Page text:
Credit warning gives Europe one last chance to ease debt

Credit warning gives Europe one last chance to ease debt

PARIS - Agence France-Presse
Credit warning gives Europe one last chance to ease debt

European national flags flutter near an euro symbol outside the EU Parliament in Brussels in this file photo. Standard & Poor’s has warned it may carry out an unprecedented mass downgrade of eurozone countries. REUTERS photo

A shock warning that almost the entire eurozone, including Germany, is sliding towards a debt downgrade, left EU leaders with just three days yesterday to bridge big splits over the debt crisis.

It also put an icy hand around confident statements by German Chancellor Angela Merkel and French President Nicolas Sarkozy - ahead of an EU summit on Thursday and Friday - that they want treaty changes to enforce budget discipline.

Paris and Berlin, the pillars of the eurozone, did not explain how confidence on financial markets can be shored up during the uncertainty of the many months needed for treaty changes, either at the level of the eurozone or of the 27-member European Union.

The warning that Germany and France and 13 other members of the 17-nation eurozone are now on negative credit watch came from Standard & Poor’s credit rating agency overnight, raising the stakes of this week’s EU summit.

“On Thursday and Friday we will take the decisions which we consider important, indispensable, for the eurozone,” Merkel said yesterday, responding to the S&P warning. “I have always said it’s a long process which will still last a long time. But this path is now mapped out ... we will continue on this path.”

German Finance Minister Wolfgang Schaeuble said that the S&P warning was the ‘best incentive possible’ for the EU summit, but the head of the eurozone finance ministers, Jean-Claude Juncker, expressed anger while acknowledging that the warning was a setback.

“I find it completely over the top and also unfair,” Juncker told Germany’s Deutschlandfunk radio. “After the very substantial efforts in the eurozone in recent days to get the debt crisis under control... this warning comes as a crushing blow.”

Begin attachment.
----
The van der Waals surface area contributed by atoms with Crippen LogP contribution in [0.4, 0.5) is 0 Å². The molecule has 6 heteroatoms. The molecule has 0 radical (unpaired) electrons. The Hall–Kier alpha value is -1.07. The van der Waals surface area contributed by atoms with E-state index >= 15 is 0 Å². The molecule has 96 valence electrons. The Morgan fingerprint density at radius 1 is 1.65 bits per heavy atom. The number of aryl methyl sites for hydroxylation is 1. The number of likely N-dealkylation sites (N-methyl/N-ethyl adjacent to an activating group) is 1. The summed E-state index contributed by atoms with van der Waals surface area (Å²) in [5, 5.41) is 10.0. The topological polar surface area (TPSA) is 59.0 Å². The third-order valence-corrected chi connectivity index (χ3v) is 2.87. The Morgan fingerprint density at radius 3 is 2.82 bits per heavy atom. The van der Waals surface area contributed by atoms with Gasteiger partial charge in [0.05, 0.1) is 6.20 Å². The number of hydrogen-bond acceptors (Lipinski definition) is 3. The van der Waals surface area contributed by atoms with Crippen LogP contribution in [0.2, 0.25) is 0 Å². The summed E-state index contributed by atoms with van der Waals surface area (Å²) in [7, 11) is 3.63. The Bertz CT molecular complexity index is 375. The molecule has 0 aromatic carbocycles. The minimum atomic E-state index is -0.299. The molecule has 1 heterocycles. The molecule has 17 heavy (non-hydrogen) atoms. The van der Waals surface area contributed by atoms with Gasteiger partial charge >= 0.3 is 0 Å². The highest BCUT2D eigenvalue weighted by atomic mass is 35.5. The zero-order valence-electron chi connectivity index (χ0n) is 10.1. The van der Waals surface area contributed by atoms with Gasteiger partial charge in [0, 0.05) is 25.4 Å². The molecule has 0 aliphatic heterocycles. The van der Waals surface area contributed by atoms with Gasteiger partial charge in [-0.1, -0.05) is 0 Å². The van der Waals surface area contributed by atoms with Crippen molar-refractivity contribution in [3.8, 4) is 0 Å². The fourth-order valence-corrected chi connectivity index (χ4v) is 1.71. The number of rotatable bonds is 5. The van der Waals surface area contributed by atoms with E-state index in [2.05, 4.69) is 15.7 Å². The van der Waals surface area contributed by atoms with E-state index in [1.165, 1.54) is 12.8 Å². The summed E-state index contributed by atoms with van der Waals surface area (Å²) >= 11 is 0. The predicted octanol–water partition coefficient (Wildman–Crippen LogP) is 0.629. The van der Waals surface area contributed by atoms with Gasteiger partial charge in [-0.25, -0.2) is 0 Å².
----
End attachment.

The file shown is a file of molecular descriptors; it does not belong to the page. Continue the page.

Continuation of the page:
S&P said “major downside risks” included a deep recession in Europe and the United States, higher protectionism and persistent inflation.

Investors sell equities

In Germany, where the warning of a downgrade is a particularly stark measure of fallen fortunes, the main stock index opened with a drop of about 1.4 percent, to regain some lost ground later.

On the European bond market, where governments borrow to fund their debt, German and French bonds came under some tension. The yield for 10-year German bonds rose to 2.257 percent from 2.2 percent late on Monday and for France to 3.243 percent from 3.123 percent.

Asian stock markets fell by 1-1.5 percent yesterday. The S&P warning, coupled with notice that the agency would complete a review of eurozone sovereign ratings “as soon as possible” after the summit, contrasted with the tone of the declarations by Germany and France, the pacesetters in the European Union, after a meeting on Monday.

Reacting later to the S&P warning, France and Germany confirmed “their determination to take all the necessary measures, in liaison with their partners and the European institutions to ensure the stability of the euro area.”

Yesterday, France repeated that the French-German plan announced Monday was the response to S&P.
But in Washington, Christine Lagarde, head of the International Monetary Fund said Monday’s German-French statement was “not in itself sufficient and a lot more will be needed ... for confidence to return.”
Sarkozy and Merkel on Monday backed automatic sanctions against any EU member state allowing its public deficit go above 3 percent of gross domestic product. They also called for a “reinforced and harmonized golden rule” on deficits, which could oblige some states to enshrine the commitment to balance their public finances in their legislation.

The new rules would be enshrined in a rewritten EU treaty signed by all 27 EU members or, as an alternative, by just the 17 eurozone members with the other nations signing on a voluntary basis.